Origin and Evolution of the Elements, Volume 4: Carnegie Observatories Astrophysics Series

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This comprehensive volume reviews our current knowledge of the origin and evolution of elements, from stellar nucleosynthesis to the chemical evolution of the cosmos. Chapters by leading authorities in the field describe models of how the elements are produced by stars, inbdicating the nuclear processes involved, and how the quantity of elements evolved in our Galaxy and distant galaxies. The authoritative volume is a valuable resource for graduate students and research astronomers.
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Editorial Reviews

From the Publisher
Review of the hardback: 'The production standards of the book are extremely high. This enhances the pleasure in reading the book … Anyone who has an interest in elemental or molecular abundance measurements anywhere in the Universe should have this volume on their bookshelf. I suspect that the shelf-life of this book will be significantly longer than that of most other conference proceedings.' The Observatory
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Product Details

  • ISBN-13: 9780521755788
  • Publisher: Cambridge University Press
  • Publication date: 10/18/2004
  • Series: Carnegie Observatories Astrophysics Ser.
  • Pages: 512
  • Product dimensions: 6.85 (w) x 9.72 (h) x 1.26 (d)

Meet the Author

Michael Rauch obtained his PhD in Astronomy from Cambridge University. He has been a staff astronomer at the Carnegie Observatories since 2000.

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Table of Contents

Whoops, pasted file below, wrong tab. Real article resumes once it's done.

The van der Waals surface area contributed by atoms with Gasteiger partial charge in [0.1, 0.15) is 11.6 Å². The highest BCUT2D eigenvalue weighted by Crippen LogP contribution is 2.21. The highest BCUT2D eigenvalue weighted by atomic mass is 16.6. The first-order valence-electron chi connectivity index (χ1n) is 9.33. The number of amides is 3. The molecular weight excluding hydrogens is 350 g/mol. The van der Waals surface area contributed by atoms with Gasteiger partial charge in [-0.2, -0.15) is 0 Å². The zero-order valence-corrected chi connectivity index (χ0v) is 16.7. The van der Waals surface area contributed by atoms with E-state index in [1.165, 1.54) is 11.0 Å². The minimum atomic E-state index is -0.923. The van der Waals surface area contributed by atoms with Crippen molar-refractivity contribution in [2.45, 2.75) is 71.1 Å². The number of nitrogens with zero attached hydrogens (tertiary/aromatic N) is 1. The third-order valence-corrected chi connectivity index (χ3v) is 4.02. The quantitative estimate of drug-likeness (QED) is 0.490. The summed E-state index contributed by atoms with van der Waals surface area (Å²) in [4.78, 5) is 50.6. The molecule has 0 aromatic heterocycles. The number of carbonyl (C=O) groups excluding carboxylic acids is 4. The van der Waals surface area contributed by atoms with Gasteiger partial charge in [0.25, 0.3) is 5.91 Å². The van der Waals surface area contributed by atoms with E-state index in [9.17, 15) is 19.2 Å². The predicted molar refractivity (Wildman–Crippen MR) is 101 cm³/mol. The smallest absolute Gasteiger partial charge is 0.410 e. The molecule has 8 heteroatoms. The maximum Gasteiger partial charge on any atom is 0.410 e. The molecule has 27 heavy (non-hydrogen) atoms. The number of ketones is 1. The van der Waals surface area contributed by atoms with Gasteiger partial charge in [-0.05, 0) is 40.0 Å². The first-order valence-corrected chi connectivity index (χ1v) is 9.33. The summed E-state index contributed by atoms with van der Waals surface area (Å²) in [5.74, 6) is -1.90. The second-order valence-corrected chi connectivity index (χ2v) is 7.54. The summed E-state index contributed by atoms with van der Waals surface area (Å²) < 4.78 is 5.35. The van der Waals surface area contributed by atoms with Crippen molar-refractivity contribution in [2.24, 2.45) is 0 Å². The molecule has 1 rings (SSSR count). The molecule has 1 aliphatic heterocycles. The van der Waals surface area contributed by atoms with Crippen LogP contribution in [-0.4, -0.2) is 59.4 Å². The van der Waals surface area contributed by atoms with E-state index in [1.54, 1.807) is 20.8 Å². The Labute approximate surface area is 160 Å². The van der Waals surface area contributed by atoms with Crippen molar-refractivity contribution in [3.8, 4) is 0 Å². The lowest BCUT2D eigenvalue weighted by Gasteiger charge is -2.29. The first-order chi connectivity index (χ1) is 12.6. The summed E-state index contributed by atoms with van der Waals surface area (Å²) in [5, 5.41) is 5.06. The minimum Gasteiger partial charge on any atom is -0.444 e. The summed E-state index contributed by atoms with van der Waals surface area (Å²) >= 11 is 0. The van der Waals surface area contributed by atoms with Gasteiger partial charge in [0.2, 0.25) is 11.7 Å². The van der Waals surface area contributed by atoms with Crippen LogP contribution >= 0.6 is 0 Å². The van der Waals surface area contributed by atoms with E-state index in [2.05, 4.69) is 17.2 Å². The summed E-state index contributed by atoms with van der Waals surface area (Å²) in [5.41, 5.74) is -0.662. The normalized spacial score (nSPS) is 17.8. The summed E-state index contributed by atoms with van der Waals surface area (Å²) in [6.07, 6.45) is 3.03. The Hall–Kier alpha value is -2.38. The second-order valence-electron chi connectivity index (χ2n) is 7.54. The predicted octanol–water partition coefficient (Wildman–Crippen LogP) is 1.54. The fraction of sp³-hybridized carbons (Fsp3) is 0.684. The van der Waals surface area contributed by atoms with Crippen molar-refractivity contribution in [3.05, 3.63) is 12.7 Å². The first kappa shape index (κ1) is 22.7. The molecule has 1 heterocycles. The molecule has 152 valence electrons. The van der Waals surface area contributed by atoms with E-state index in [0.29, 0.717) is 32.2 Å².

Introduction; List of participants; 1. Mount Wilson Observatory contributions to the study of cosmic abundances of the chemical elements George W. Preston; 2. Synthesis of the elements in stars: B2FH and beyond E. Margaret Burbidge; 3. Stellar nucleosynthesis: a status report 2003 David Arnett; 4. Advances in r-process nucleosynthesis John J. Cowan and Christopher Sneden; 5. Element yields of intermediate-mass stars Richard B. C. Henry; 6. The impact of rotation on chemical abundances in red giant branch stars Corinne Charbonnel; 7. s-processing in AGB stars and the composition of carbon stars Maurizio Busso, Oscar Straniero, Roberto Gallino, and Carlos Abia; 8. Models of chemical evolution Francesca Matteucci; 9. Model atmospheres and stellar abundance analysis Bengt Gustafsson; 10. The light elements: lithium, beryllium, and boron Ann Merchant Boesgaard; 11. Extremely metal-poor stars John E. Norris; 12. Thin and thick galactic disks Poul E. Nissen; 13. Globular clusters and halo field stars Christopher Sneden, Inese I. Ivans and Jon P. Fulbright; 14. Chemical evolution in ω Centauri Verne V. Smith; 15. Chemical composition of the Magellanic Clouds, from young to old stars Vanessa Hill; 16. Detailed composition of stars in dwarf spheroidal galaxies Matthew D. Shetrone; 17. The evolutionary history of Local Group irregular galaxies Eva K. Grebel; 18. Chemical evolution of the old stellar populations of M31 R. Michael Rich; 19. Stellar winds of hot massive stars nearby and beyond the Local Group Fabio Bresolin and Rolf P. Kudritzki; 20. Presolar stardust grains Donald D. Clayton and Larry R. Nittler; 21. Interstellar dust B. T. Draine; 22. Interstellar atomic abundances Edward B. Jenkins; 23. Molecules in the interstellar medium Tommy Wiklind; 24. Metal ejection by galactic winds Crystal L. Martin; 25. Abundances from the integrated light of globular clusters and galaxies Scott C. Trager; 26. Abundances in spiral and irregular galaxies Donald R. Garnett; 27. Chemical composition of the intracluster medium Michael Loewenstein; 28. Quasar elemental abundances and host galaxy evolution Fred Hamann, Matthias Dietrich, Bassem M. Sabra, and Craig Warner; 29. Chemical abundances in the damped Lyα systems Jason X. Prochaska; 30. Intergalactic medium abundances Robert F. Carswell; 31. Conference summary Bernard E. J. Pagel.
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